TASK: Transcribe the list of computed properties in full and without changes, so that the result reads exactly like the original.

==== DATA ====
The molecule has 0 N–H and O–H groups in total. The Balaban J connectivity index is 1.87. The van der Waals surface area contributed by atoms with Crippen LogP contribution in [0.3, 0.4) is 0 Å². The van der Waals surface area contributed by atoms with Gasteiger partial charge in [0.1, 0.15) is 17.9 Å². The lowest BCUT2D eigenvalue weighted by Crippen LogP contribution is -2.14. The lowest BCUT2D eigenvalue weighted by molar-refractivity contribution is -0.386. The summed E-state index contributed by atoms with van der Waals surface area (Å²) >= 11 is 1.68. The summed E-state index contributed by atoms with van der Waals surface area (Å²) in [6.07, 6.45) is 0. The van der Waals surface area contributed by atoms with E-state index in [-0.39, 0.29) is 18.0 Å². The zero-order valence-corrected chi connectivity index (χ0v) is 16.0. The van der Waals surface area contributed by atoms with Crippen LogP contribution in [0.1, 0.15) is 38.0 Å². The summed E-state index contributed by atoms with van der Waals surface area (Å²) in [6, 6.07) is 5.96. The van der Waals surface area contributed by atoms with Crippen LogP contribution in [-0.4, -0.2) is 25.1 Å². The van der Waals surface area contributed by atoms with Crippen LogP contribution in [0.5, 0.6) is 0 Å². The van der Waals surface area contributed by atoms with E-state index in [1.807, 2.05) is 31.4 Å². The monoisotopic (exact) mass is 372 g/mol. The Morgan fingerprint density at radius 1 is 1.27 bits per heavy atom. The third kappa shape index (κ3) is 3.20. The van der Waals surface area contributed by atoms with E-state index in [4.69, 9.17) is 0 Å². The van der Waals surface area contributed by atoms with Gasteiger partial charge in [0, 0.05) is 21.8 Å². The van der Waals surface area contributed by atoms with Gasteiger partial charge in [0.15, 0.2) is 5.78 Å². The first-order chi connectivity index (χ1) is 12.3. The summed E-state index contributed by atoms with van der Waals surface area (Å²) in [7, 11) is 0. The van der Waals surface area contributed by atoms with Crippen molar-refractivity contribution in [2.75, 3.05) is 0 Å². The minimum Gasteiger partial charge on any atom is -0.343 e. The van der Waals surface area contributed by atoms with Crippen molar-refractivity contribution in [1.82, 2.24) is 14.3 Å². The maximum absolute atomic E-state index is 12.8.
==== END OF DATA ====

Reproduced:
The molecule has 0 N–H and O–H groups in total. The Balaban J connectivity index is 1.87. The van der Waals surface area contributed by atoms with Crippen LogP contribution in [0.3, 0.4) is 0 Å². The van der Waals surface area contributed by atoms with Gasteiger partial charge in [0.1, 0.15) is 17.9 Å². The lowest BCUT2D eigenvalue weighted by Crippen LogP contribution is -2.14. The lowest BCUT2D eigenvalue weighted by molar-refractivity contribution is -0.386. The summed E-state index contributed by atoms with van der Waals surface area (Å²) >= 11 is 1.68. The summed E-state index contributed by atoms with van der Waals surface area (Å²) in [6.07, 6.45) is 0. The van der Waals surface area contributed by atoms with E-state index in [-0.39, 0.29) is 18.0 Å². The zero-order valence-corrected chi connectivity index (χ0v) is 16.0. The van der Waals surface area contributed by atoms with Crippen LogP contribution in [0.1, 0.15) is 38.0 Å². The summed E-state index contributed by atoms with van der Waals surface area (Å²) in [6, 6.07) is 5.96. The van der Waals surface area contributed by atoms with Crippen LogP contribution in [-0.4, -0.2) is 25.1 Å². The van der Waals surface area contributed by atoms with Crippen LogP contribution in [0.5, 0.6) is 0 Å². The van der Waals surface area contributed by atoms with E-state index in [1.807, 2.05) is 31.4 Å². The monoisotopic (exact) mass is 372 g/mol. The Morgan fingerprint density at radius 1 is 1.27 bits per heavy atom. The third kappa shape index (κ3) is 3.20. The van der Waals surface area contributed by atoms with E-state index in [4.69, 9.17) is 0 Å². The van der Waals surface area contributed by atoms with Gasteiger partial charge in [0, 0.05) is 21.8 Å². The van der Waals surface area contributed by atoms with Gasteiger partial charge in [0.15, 0.2) is 5.78 Å². The first-order chi connectivity index (χ1) is 12.3. The summed E-state index contributed by atoms with van der Waals surface area (Å²) in [7, 11) is 0. The van der Waals surface area contributed by atoms with Crippen molar-refractivity contribution in [2.75, 3.05) is 0 Å². The minimum Gasteiger partial charge on any atom is -0.343 e. The van der Waals surface area contributed by atoms with Crippen molar-refractivity contribution in [1.82, 2.24) is 14.3 Å². The maximum absolute atomic E-state index is 12.8.